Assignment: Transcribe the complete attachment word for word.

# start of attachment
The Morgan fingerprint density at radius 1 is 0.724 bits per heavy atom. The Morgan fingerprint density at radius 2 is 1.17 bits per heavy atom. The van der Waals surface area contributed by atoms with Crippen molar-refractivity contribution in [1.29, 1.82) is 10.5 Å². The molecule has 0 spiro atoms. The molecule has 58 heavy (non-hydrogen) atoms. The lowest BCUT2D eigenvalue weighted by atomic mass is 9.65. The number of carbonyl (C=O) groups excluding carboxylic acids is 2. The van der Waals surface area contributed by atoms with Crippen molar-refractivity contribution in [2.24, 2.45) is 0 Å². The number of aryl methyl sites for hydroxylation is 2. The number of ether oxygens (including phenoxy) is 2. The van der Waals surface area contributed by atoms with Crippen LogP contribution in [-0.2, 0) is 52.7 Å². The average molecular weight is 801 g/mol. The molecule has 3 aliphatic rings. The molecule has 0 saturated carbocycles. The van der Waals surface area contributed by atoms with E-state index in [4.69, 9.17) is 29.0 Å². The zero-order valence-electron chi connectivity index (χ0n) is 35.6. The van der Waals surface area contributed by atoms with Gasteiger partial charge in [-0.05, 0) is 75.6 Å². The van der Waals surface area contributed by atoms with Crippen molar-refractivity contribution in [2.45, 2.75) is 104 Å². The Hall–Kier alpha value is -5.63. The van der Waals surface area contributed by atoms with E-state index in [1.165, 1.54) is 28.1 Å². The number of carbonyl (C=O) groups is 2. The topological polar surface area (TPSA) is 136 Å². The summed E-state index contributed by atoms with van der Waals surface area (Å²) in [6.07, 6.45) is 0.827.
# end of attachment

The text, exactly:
The Morgan fingerprint density at radius 1 is 0.724 bits per heavy atom. The Morgan fingerprint density at radius 2 is 1.17 bits per heavy atom. The van der Waals surface area contributed by atoms with Crippen molar-refractivity contribution in [1.29, 1.82) is 10.5 Å². The molecule has 0 spiro atoms. The molecule has 58 heavy (non-hydrogen) atoms. The lowest BCUT2D eigenvalue weighted by atomic mass is 9.65. The number of carbonyl (C=O) groups excluding carboxylic acids is 2. The van der Waals surface area contributed by atoms with Crippen molar-refractivity contribution in [2.24, 2.45) is 0 Å². The number of aryl methyl sites for hydroxylation is 2. The number of ether oxygens (including phenoxy) is 2. The van der Waals surface area contributed by atoms with Crippen LogP contribution in [-0.2, 0) is 52.7 Å². The average molecular weight is 801 g/mol. The molecule has 3 aliphatic rings. The molecule has 0 saturated carbocycles. The van der Waals surface area contributed by atoms with E-state index in [4.69, 9.17) is 29.0 Å². The zero-order valence-electron chi connectivity index (χ0n) is 35.6. The van der Waals surface area contributed by atoms with Gasteiger partial charge in [-0.05, 0) is 75.6 Å². The van der Waals surface area contributed by atoms with Crippen molar-refractivity contribution in [2.45, 2.75) is 104 Å². The Hall–Kier alpha value is -5.63. The van der Waals surface area contributed by atoms with E-state index in [1.165, 1.54) is 28.1 Å². The number of carbonyl (C=O) groups is 2. The topological polar surface area (TPSA) is 136 Å². The summed E-state index contributed by atoms with van der Waals surface area (Å²) in [6.07, 6.45) is 0.827.